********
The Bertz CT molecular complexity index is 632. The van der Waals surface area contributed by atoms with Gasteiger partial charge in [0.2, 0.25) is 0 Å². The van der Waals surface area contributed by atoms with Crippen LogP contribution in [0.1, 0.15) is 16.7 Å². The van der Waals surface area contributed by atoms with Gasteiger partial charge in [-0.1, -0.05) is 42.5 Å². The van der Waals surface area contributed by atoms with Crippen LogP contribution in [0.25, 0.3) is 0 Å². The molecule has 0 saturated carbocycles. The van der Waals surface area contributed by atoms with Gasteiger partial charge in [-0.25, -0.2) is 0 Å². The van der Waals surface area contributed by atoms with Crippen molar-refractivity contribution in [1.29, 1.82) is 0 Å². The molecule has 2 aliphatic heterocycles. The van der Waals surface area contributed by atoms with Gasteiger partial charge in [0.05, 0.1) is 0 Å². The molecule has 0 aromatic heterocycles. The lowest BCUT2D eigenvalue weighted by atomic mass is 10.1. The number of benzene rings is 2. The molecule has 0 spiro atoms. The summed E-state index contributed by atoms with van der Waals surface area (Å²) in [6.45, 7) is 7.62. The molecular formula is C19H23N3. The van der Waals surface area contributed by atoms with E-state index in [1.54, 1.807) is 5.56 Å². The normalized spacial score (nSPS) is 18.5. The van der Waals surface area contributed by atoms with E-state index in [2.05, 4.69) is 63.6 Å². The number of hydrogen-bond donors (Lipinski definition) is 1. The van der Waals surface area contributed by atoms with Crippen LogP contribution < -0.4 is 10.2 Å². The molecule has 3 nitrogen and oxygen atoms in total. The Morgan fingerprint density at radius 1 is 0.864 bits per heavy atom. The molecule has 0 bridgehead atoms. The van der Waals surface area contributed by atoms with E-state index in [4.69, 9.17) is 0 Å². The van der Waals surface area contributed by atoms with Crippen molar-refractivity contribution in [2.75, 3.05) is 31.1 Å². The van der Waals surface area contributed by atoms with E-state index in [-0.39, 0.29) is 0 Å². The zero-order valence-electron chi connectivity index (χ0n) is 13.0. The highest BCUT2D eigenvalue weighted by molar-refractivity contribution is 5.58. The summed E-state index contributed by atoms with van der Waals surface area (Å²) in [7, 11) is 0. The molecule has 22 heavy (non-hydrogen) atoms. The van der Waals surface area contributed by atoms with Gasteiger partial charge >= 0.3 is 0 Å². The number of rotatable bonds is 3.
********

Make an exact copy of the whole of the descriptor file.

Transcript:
The Bertz CT molecular complexity index is 632. The van der Waals surface area contributed by atoms with Gasteiger partial charge in [0.2, 0.25) is 0 Å². The van der Waals surface area contributed by atoms with Crippen LogP contribution in [0.1, 0.15) is 16.7 Å². The van der Waals surface area contributed by atoms with Gasteiger partial charge in [-0.1, -0.05) is 42.5 Å². The van der Waals surface area contributed by atoms with Crippen LogP contribution in [0.25, 0.3) is 0 Å². The molecule has 0 saturated carbocycles. The van der Waals surface area contributed by atoms with Gasteiger partial charge in [-0.25, -0.2) is 0 Å². The van der Waals surface area contributed by atoms with Crippen molar-refractivity contribution in [1.29, 1.82) is 0 Å². The molecule has 2 aliphatic heterocycles. The van der Waals surface area contributed by atoms with Gasteiger partial charge in [0.05, 0.1) is 0 Å². The molecule has 0 aromatic heterocycles. The lowest BCUT2D eigenvalue weighted by atomic mass is 10.1. The number of benzene rings is 2. The molecule has 0 spiro atoms. The summed E-state index contributed by atoms with van der Waals surface area (Å²) in [6.45, 7) is 7.62. The molecular formula is C19H23N3. The van der Waals surface area contributed by atoms with E-state index in [1.54, 1.807) is 5.56 Å². The normalized spacial score (nSPS) is 18.5. The van der Waals surface area contributed by atoms with E-state index in [2.05, 4.69) is 63.6 Å². The number of hydrogen-bond donors (Lipinski definition) is 1. The van der Waals surface area contributed by atoms with Crippen LogP contribution < -0.4 is 10.2 Å². The molecule has 3 nitrogen and oxygen atoms in total. The Morgan fingerprint density at radius 1 is 0.864 bits per heavy atom. The molecule has 0 bridgehead atoms. The van der Waals surface area contributed by atoms with E-state index in [4.69, 9.17) is 0 Å². The van der Waals surface area contributed by atoms with Crippen molar-refractivity contribution in [2.75, 3.05) is 31.1 Å². The van der Waals surface area contributed by atoms with E-state index in [-0.39, 0.29) is 0 Å². The zero-order valence-electron chi connectivity index (χ0n) is 13.0. The highest BCUT2D eigenvalue weighted by molar-refractivity contribution is 5.58. The summed E-state index contributed by atoms with van der Waals surface area (Å²) in [7, 11) is 0. The molecule has 22 heavy (non-hydrogen) atoms. The van der Waals surface area contributed by atoms with Gasteiger partial charge >= 0.3 is 0 Å². The number of rotatable bonds is 3.